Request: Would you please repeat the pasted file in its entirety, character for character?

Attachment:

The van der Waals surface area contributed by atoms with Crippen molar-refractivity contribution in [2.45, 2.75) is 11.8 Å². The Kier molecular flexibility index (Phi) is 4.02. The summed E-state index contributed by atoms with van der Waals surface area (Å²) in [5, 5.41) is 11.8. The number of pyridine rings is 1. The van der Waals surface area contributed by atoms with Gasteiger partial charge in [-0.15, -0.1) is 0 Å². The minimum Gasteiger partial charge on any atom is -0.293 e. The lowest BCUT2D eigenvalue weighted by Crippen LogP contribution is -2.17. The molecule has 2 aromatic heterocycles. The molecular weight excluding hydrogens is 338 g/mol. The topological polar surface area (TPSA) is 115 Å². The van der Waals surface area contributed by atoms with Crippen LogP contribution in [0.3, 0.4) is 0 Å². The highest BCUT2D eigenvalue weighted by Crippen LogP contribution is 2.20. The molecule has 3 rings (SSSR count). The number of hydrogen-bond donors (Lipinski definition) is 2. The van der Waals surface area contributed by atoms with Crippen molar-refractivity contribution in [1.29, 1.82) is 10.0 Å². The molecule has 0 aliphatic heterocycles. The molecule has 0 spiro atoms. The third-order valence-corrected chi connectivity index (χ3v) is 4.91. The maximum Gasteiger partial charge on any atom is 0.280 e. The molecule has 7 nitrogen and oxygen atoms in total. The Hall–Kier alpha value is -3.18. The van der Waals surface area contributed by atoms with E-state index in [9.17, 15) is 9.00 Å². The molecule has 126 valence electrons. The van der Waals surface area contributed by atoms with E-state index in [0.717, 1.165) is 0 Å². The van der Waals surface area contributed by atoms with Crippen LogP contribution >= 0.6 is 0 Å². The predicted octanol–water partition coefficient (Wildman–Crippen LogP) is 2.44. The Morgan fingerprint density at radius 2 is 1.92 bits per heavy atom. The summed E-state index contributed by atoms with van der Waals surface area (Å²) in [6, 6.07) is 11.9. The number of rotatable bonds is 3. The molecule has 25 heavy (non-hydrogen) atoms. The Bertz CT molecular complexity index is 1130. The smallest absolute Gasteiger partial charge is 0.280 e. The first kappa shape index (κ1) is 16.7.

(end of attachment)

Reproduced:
The van der Waals surface area contributed by atoms with Crippen molar-refractivity contribution in [2.45, 2.75) is 11.8 Å². The Kier molecular flexibility index (Phi) is 4.02. The summed E-state index contributed by atoms with van der Waals surface area (Å²) in [5, 5.41) is 11.8. The number of pyridine rings is 1. The van der Waals surface area contributed by atoms with Gasteiger partial charge in [-0.15, -0.1) is 0 Å². The minimum Gasteiger partial charge on any atom is -0.293 e. The lowest BCUT2D eigenvalue weighted by Crippen LogP contribution is -2.17. The molecule has 2 aromatic heterocycles. The molecular weight excluding hydrogens is 338 g/mol. The topological polar surface area (TPSA) is 115 Å². The van der Waals surface area contributed by atoms with Crippen LogP contribution in [0.3, 0.4) is 0 Å². The highest BCUT2D eigenvalue weighted by Crippen LogP contribution is 2.20. The molecule has 3 rings (SSSR count). The number of hydrogen-bond donors (Lipinski definition) is 2. The van der Waals surface area contributed by atoms with Crippen molar-refractivity contribution in [1.29, 1.82) is 10.0 Å². The molecule has 0 aliphatic heterocycles. The molecule has 0 spiro atoms. The third-order valence-corrected chi connectivity index (χ3v) is 4.91. The maximum Gasteiger partial charge on any atom is 0.280 e. The molecule has 7 nitrogen and oxygen atoms in total. The Hall–Kier alpha value is -3.18. The van der Waals surface area contributed by atoms with E-state index in [9.17, 15) is 9.00 Å². The molecule has 126 valence electrons. The van der Waals surface area contributed by atoms with E-state index in [0.717, 1.165) is 0 Å². The van der Waals surface area contributed by atoms with Crippen LogP contribution >= 0.6 is 0 Å². The predicted octanol–water partition coefficient (Wildman–Crippen LogP) is 2.44. The Morgan fingerprint density at radius 2 is 1.92 bits per heavy atom. The summed E-state index contributed by atoms with van der Waals surface area (Å²) in [6, 6.07) is 11.9. The number of rotatable bonds is 3. The molecule has 25 heavy (non-hydrogen) atoms. The Bertz CT molecular complexity index is 1130. The smallest absolute Gasteiger partial charge is 0.280 e. The first kappa shape index (κ1) is 16.7.